Canadian seniors across the country are facing significant health, economic, and social challenges due to COVID-19. Prime Minister Justin Trudeau announced on Friday that seniors eligible for the Old Age Security (OAS) pension and the Guaranteed Income Supplement (GIS) will receive their special one-time, tax-free payment during the week of July 6.

Through this measure and others, the government is providing nearly $900 more for single seniors and more than $1,500 for senior couples, on top of their existing benefits, to help these vulnerable Canadians with extra costs during the pandemic.

Since the start of the pandemic, the Government of Canada has introduced a number of measures to support seniors, including those most vulnerable. The government is also investing an additional $20 million in community organizations that offer services to seniors, and have reduced minimum withdrawal requirements for all types of registered retirement income funds (RRIFs) by 25 per cent for the year 2020.

Click here to read the full statement.

Read More

The Canadian Business Resilience Network’s vast network of over 450 chambers of commerce and boards of trade and more than 100 of Canada’s leading business and industry associations, the Roadmap to Recovery lays out nine policy areas and specific measures that our political leaders must start considering to help ensure a sharp and lasting recovery.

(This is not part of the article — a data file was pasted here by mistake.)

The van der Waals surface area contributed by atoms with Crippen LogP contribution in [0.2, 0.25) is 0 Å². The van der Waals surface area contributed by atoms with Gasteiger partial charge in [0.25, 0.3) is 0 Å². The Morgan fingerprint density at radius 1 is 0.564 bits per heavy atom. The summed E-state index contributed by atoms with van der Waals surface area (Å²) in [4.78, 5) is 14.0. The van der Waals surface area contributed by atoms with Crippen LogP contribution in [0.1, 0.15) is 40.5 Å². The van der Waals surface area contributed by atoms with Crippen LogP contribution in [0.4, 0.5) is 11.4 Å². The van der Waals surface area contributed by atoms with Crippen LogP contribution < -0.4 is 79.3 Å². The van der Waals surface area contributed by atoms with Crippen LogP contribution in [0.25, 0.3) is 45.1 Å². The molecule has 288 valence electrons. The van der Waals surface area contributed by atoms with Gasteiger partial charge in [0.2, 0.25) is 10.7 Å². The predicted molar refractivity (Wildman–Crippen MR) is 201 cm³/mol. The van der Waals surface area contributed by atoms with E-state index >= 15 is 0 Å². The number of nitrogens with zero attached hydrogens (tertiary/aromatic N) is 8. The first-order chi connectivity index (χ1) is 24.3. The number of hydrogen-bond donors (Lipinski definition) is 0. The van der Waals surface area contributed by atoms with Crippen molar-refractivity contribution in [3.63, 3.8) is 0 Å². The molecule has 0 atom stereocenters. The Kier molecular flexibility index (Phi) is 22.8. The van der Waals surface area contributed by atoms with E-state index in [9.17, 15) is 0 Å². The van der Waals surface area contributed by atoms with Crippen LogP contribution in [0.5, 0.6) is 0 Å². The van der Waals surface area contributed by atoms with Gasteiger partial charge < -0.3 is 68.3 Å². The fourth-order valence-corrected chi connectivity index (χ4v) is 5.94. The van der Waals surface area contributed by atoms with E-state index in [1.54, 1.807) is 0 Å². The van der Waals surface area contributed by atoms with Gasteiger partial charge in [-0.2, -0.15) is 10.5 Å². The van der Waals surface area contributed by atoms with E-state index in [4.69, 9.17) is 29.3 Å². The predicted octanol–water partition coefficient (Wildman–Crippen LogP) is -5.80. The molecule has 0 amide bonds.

The nine policy areas featured in the roadmap are:

  • Getting Canadians Back to Work
  • Keeping Supply Chains and People Moving
  • Managing Debt and Deficits
  • Navigating Global Fragmentation
  • Adopting Technology and Innovation
  • Ensuring a Resilient Resource Sector
  • Planning for Small and Medium Business Continuity
  • Strengthening Our Public Health Infrastructure
  • Rethinking Government’s Role and Priorities

To read the full roadmap in detail, click here.

Read More

Work in Sarnia Lambton (WISL) is an interactive toolkit designed for job seekers and apprentices, employers, training and skill development resources, and community employment services.

The toolkit includes regional jobs board, regional jobs map, and a regional census tool. There is also a regional career path outlook being developed for the toolkit as well.

WISL is free to everyone and was made to be a resource provided and managed by the Sarnia Lambton Workforce Development Board to help job seekers and employers alike.

For any further information or to look at the guidebook, click here (PDF).


Read More

The Ontario government announced that it has enacted a new regulatory amendment that will put non-unionized employees on Infectious Disease Emergency Leave during the COVID-19 outbreak any time their hours of work are temporarily reduced by their employer due to COVID-19. This will ensure businesses aren’t forced to terminate employees after their ESA temporary layoff periods have expired.

“As we take the necessary steps to safely and gradually restart the economy, we need to make sure business owners can reopen their doors and workers have jobs to go back to,” Monte McNaughton, Minister of Labour, Training & Skill Development says. “This regulatory change will protect businesses from being forced to permanently lay off their employees due to COVID-19 and suffer a financial loss that could shutter their operations for good”. 

The regulatory amendment applies retroactively to March 1, 2020 and will expire six weeks after the declared emergency ends.The regulatory amendments do not include employees represented by a trade union.

To read the full article, click here.

Read More